Monza and Monaco are my two favourite tracks to commentate on. I love the history of Monza and the atmosphere. You climb up some rickety old stairs to the commentary booths, which are on top of one of the grandstands, and then the cars flash past you at 220mph. The atmosphere there is like nothing else. Of course, Monaco is a very different type of atmosphere, but the buzz around a Grand Prix weekend is fantastic. The commentary boxes back onto the harbour, and they overlook the whole pitlane. As with everywhere in Monaco, space is at a premium, so there’s barely room for us in the booth, but it adds to the chaotic nature of the weekend.

What advice would you give someone who wants to commentate on motorsport in the future?
ESports are a great place to start. It’s actually where I started commentating; then, I was able to show my work to people in the real world to try and get work. The most important thing is to be yourself and let your personality come through. The audience wants to get a sense of who you are, not of who you’re trying to be. Don’t feel you have to do things that other commentators do; find your own path.

What does a typical Formula E Race Weekend look like for you?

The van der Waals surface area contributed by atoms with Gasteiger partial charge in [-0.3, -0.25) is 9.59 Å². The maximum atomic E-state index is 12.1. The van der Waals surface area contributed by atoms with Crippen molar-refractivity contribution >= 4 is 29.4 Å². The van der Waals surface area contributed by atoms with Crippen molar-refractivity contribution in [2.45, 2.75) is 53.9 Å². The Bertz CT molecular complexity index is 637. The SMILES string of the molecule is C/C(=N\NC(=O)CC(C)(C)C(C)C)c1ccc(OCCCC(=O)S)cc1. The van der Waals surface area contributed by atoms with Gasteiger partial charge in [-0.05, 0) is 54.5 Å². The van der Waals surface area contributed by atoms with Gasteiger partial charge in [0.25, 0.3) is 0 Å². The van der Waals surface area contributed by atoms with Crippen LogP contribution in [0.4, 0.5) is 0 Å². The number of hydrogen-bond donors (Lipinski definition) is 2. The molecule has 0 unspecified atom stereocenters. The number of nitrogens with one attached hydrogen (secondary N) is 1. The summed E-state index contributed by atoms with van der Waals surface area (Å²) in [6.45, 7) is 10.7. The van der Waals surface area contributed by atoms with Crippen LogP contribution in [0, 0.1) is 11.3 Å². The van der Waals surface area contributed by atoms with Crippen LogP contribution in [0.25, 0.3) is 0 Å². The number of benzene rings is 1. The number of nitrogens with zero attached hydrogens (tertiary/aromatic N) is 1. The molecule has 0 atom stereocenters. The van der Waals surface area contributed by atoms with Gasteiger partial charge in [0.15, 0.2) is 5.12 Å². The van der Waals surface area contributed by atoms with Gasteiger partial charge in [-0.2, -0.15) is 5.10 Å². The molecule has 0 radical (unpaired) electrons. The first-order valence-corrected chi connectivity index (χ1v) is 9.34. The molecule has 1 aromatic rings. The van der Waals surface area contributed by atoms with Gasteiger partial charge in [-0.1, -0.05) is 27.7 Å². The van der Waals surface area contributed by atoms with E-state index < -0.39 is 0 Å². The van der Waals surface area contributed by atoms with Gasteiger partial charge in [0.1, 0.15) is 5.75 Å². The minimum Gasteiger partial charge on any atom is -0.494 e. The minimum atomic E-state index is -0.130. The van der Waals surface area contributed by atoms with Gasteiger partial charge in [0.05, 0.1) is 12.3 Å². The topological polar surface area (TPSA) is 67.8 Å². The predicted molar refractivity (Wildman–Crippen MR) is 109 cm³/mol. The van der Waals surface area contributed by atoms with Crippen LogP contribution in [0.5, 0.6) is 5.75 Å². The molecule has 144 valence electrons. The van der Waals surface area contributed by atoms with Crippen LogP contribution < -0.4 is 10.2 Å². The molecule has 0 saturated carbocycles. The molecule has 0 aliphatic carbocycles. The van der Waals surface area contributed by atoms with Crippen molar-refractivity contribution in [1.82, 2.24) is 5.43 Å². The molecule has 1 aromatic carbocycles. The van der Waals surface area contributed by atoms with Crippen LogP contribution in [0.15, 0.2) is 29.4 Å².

I will usually fly to a race on the Wednesday, then start work on a Thursday. Thursday is mostly production meetings and technical checks. Friday, I spend a lot of time in the pitlane talking to teams and drivers to find out the latest news, and I will walk the track. Walking the track is much more important in Formula E because they often change each year. Then Saturday is race day! They are long days, so my alarm will usually go off about 6 am; we then get on a bus and travel to the track arriving about 7 am, then first practice starts at 8 am! There is very little time between sessions, so I try and speak to as many people as possible in the 45 minutes I have! Then there is qualifying; I eat some lunch, then prepare for the race by looking through the grid sheet and making some notes. Then the race starts, and we finish work at about 6 pm!